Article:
CENTER – Ethan Pocic, LSU
Honorable Mention: Jon Toth, Kentucky
It didn’t matter to Pocic who was lining up under center and who was playing tailback; the senior continued to make the right calls at the line and deliver blocks that either gave his quarterback breathing room or opened up daylight to whomever was running with the football. LSU finished with 2,796 yards rushing and 30 scores on the ground and for many of those plays, Pocic was at the point of attack, clearing the way.
DEFENSIVE ENDS – DeMarcus Walker, Florida State; Hunter Dimick, Utah
Honorable Mention: Jordan Willis, Kansas State
DeMarcus Walker has been dominating offensive linemen all season to the tune of 16 sacks on the year, second most in the nation. After dismantling the Rebels in the first week with 4.5 sacks and a forced fumble, he would put up big numbers in big games. For instance, he had 10 tackles and two sacks against N.C. State, and four tackles and one sack against Michigan in the Orange Bowl, when he was also instrumental in causing an interception on the last play of the game.
Hunter Dimick was incredibly consistent, registering a sack in nine games for the Utes. His finest output came against Arizona State, when he notched five sacks en route to finishing with the third most in the country with 14.5.
DEFENSIVE TACKLES – Carlos Watkins, Clemson
Honorable Mention: Jonathan Allen, Alabama
The Tigers will be playing for a national championship, and Watkins’s presence on the D-line is a big reason why. He provided constant pressure as a pass rusher up the middle, while also serving as a force against the run. He finished with 12.5 tackles for a loss, and picked up two more sacks against Ohio State in the playoff semifinal.
OUTSIDE LINEBACKERS – Jimmie Gilbert, Colorado; Tim Williams, Alabama
Honorable Mention: Ryan Watson, Air Force
Colorado had a highly successful season, making it all the way to the Pac-12 championship game and Gilbert’s efforts matched the teams. He had a career-high 10 sacks and 14 tackles for a loss while forcing six fumbles.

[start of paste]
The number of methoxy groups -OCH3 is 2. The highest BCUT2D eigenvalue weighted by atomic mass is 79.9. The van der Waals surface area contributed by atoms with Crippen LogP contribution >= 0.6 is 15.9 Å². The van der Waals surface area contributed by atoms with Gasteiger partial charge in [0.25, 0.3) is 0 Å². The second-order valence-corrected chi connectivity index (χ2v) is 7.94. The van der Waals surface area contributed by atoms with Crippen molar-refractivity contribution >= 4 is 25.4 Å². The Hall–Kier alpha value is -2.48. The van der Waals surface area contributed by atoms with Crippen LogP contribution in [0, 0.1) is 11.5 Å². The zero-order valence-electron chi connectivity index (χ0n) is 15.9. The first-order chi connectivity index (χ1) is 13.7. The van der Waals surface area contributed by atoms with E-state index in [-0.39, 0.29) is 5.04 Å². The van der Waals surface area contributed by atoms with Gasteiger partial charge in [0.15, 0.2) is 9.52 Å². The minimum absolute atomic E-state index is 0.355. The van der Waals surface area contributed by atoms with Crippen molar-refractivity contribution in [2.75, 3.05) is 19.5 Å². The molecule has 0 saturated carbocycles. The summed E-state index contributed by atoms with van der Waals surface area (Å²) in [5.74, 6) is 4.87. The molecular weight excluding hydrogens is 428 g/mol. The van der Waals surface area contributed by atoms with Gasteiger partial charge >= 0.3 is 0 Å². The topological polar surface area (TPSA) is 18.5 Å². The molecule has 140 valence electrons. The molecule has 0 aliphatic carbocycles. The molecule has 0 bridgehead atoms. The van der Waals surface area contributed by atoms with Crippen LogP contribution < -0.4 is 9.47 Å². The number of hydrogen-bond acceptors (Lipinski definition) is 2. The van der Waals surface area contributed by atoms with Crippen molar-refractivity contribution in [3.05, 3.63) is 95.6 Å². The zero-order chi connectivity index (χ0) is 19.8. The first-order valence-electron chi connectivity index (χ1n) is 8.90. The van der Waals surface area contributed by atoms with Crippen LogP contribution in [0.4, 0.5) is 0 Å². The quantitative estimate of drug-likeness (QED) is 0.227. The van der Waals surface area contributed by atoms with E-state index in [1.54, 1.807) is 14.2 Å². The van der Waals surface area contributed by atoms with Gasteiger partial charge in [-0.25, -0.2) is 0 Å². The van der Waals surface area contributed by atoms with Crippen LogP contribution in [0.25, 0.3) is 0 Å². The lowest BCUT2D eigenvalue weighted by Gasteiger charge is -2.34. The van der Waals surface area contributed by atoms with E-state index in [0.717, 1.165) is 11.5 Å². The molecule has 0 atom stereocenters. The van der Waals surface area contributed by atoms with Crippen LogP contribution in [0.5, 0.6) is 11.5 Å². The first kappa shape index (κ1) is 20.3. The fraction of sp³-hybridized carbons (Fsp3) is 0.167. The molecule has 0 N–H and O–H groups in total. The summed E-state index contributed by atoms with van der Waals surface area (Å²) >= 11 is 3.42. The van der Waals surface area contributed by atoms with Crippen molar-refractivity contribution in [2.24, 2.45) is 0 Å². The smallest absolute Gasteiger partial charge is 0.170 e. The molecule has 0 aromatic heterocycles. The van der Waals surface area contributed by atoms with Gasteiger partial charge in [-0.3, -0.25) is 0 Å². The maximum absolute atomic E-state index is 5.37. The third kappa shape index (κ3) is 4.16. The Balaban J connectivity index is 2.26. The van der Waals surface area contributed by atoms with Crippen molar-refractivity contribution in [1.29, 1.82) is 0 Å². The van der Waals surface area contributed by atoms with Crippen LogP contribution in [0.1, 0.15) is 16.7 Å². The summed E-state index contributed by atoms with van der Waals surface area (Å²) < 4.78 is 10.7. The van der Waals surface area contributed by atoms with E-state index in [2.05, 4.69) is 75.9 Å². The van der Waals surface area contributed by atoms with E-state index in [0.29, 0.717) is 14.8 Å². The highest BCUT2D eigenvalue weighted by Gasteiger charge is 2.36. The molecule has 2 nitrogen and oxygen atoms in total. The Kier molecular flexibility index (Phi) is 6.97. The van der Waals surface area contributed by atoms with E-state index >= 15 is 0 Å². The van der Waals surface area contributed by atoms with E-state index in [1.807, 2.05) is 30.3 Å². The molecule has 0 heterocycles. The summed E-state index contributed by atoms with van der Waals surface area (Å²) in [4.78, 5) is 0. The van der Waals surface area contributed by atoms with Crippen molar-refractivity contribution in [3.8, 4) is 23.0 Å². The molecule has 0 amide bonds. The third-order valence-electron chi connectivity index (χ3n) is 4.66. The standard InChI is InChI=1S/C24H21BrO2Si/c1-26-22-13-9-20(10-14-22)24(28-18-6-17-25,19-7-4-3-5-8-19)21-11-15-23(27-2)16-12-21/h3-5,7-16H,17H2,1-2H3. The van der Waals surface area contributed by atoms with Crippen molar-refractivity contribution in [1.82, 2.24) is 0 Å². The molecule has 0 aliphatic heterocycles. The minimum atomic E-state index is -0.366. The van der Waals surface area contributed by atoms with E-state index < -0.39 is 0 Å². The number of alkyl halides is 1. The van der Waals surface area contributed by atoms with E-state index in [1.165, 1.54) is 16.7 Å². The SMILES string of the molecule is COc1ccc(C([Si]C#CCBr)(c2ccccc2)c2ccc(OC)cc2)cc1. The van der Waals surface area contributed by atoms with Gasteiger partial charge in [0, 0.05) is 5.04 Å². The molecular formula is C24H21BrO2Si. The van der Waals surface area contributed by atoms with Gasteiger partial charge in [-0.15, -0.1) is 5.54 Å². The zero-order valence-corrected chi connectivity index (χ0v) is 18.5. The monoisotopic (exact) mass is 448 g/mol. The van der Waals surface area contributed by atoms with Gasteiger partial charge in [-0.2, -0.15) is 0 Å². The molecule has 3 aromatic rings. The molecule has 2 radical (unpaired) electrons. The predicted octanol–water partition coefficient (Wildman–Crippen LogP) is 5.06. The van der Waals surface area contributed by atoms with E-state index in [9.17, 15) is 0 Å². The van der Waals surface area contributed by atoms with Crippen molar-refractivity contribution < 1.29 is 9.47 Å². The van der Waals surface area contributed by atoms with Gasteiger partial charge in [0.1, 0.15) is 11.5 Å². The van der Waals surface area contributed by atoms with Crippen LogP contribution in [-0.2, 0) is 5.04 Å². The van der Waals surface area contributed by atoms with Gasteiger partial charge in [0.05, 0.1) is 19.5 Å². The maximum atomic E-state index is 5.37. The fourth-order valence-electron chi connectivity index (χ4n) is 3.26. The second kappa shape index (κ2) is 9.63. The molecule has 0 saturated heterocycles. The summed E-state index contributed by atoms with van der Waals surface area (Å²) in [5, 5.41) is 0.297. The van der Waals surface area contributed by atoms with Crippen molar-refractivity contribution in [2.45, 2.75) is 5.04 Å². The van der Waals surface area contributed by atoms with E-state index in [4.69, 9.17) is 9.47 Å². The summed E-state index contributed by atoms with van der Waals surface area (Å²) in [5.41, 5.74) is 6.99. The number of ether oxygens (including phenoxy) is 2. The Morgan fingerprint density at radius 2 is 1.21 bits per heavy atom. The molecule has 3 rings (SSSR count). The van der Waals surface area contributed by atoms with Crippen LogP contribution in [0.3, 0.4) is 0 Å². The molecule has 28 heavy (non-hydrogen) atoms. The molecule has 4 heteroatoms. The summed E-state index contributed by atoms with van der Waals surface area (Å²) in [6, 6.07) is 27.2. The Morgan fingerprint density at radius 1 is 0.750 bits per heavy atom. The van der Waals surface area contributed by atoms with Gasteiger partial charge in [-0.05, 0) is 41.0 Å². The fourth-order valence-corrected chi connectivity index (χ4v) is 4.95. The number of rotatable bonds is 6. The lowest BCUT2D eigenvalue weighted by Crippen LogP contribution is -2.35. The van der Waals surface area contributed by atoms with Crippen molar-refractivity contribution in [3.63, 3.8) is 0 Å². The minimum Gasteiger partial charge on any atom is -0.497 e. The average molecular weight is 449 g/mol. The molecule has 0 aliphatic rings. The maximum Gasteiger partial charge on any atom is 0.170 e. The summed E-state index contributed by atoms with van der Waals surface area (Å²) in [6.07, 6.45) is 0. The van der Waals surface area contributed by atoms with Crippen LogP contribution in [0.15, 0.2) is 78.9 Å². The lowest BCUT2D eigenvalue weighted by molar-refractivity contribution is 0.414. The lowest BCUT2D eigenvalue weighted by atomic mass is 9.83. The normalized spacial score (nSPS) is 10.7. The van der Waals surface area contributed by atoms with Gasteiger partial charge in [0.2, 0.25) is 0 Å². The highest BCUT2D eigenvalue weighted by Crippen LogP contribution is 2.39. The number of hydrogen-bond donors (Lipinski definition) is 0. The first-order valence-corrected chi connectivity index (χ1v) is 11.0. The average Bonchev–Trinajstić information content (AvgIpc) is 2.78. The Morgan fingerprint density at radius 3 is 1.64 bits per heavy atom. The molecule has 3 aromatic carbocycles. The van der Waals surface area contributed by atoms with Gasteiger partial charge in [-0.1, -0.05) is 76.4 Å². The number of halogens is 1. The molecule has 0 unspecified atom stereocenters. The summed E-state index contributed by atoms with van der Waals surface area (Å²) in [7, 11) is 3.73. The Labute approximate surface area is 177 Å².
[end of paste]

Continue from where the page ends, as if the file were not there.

Tim Williams might not have the name recognition of his teammates, but he was just as integral to the ‘Bama defense. Williams brought pressure against quarterbacks throughout the year, recording nine sacks and 16 tackles for a loss for the defending national champions.
INSIDE LINEBACKERS – Keith Brown, Western Kentucky; Blair Brown, Ohio
Honorable Mention: Ben Boulware, Clemson
It takes a special player to lead the nation in tackles (131), and Keith Brown was exactly that for the Hilltoppers. He had double-digit tackles in eight games, and even chipped in with six sacks and two interceptions.
Blair Brown helped key a run for Ohio that saw it clinch a spot in the MAC championship game, during which he put up eleven tackles. The performance marked one of five times he had 10 or more stops, as he finished fourth in the country with 128 total tackles.
CORNERBACKS – Damontae Kazee, San Diego State; Jayshawn Jordan, Idaho
Honorable Mention: Blace Brown, Troy
Quarterbacks decided to keep testing Damontae Kazee, and he kept making them pay. He snagged seven picks, good for second most in the nation, and returned one for a touchdown. He wasn’t afraid to get up in run support, either, as he had at least four tackles in all but two games and even notched a forced fumble.
Idaho finished the year in a shootout and at one point gave up 50 points in back-to-back games, but once Jayshawn Jordan and the rest of the secondary hit their groove, they knew how to blanket opposing receivers. Jordan finished with four picks, including a pivotal one in a bowl game win over Colorado State, and hit double-digit tackles against Appalachian State and South Alabama.
SAFETIES – Weston Steelhammer, Air Force; Kai Nacua, BYU
Honorable Mention: Xavier Woods, Louisiana Tech
Weston Steelhammer’s name might bring a connotation of a hard-hitter, and though that may be true, he also displayed great range in coverage. He tied for second in the nation with seven interceptions, including the game-ending pick against San Jose State.
Kai Nacua was a steady force in the back for the Cougars, and his six interceptions proved his worth to BYU. He also snuffed out a comeback by Wyoming in the Poinsettia Bowl, intercepting a pass with just over a minute to go to allow BYU to run out the clock and seal the victory.